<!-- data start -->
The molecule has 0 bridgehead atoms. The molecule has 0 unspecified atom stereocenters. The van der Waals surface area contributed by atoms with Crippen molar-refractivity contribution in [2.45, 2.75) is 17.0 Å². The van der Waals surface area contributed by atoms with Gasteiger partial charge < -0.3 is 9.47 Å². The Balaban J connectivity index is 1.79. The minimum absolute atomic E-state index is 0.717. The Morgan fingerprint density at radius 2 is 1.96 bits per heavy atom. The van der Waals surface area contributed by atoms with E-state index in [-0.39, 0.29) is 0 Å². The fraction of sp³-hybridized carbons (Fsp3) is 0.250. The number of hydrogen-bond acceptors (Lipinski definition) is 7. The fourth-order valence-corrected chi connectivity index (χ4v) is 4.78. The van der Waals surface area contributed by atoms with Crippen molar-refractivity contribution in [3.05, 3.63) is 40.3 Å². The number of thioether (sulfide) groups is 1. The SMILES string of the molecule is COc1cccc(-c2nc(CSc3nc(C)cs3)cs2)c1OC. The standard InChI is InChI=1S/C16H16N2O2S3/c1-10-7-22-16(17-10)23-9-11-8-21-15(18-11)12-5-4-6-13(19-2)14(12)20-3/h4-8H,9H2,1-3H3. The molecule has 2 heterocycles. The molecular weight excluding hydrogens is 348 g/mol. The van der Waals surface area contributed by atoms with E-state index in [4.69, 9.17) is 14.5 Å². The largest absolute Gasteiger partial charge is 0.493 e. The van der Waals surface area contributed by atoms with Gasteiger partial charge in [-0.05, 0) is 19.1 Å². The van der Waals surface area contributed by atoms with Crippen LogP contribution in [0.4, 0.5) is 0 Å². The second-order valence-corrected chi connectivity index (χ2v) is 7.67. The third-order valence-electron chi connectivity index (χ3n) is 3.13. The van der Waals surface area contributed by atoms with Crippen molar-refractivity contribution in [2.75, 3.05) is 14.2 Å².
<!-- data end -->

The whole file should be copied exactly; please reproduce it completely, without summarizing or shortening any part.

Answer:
The molecule has 0 bridgehead atoms. The molecule has 0 unspecified atom stereocenters. The van der Waals surface area contributed by atoms with Crippen molar-refractivity contribution in [2.45, 2.75) is 17.0 Å². The van der Waals surface area contributed by atoms with Gasteiger partial charge < -0.3 is 9.47 Å². The Balaban J connectivity index is 1.79. The minimum absolute atomic E-state index is 0.717. The Morgan fingerprint density at radius 2 is 1.96 bits per heavy atom. The van der Waals surface area contributed by atoms with E-state index in [-0.39, 0.29) is 0 Å². The fraction of sp³-hybridized carbons (Fsp3) is 0.250. The number of hydrogen-bond acceptors (Lipinski definition) is 7. The fourth-order valence-corrected chi connectivity index (χ4v) is 4.78. The van der Waals surface area contributed by atoms with Crippen molar-refractivity contribution in [3.05, 3.63) is 40.3 Å². The number of thioether (sulfide) groups is 1. The SMILES string of the molecule is COc1cccc(-c2nc(CSc3nc(C)cs3)cs2)c1OC. The standard InChI is InChI=1S/C16H16N2O2S3/c1-10-7-22-16(17-10)23-9-11-8-21-15(18-11)12-5-4-6-13(19-2)14(12)20-3/h4-8H,9H2,1-3H3. The molecule has 2 heterocycles. The molecular weight excluding hydrogens is 348 g/mol. The van der Waals surface area contributed by atoms with E-state index in [4.69, 9.17) is 14.5 Å². The largest absolute Gasteiger partial charge is 0.493 e. The van der Waals surface area contributed by atoms with Gasteiger partial charge in [-0.05, 0) is 19.1 Å². The van der Waals surface area contributed by atoms with Crippen LogP contribution in [0.4, 0.5) is 0 Å². The second-order valence-corrected chi connectivity index (χ2v) is 7.67. The third-order valence-electron chi connectivity index (χ3n) is 3.13. The van der Waals surface area contributed by atoms with Crippen molar-refractivity contribution in [2.75, 3.05) is 14.2 Å².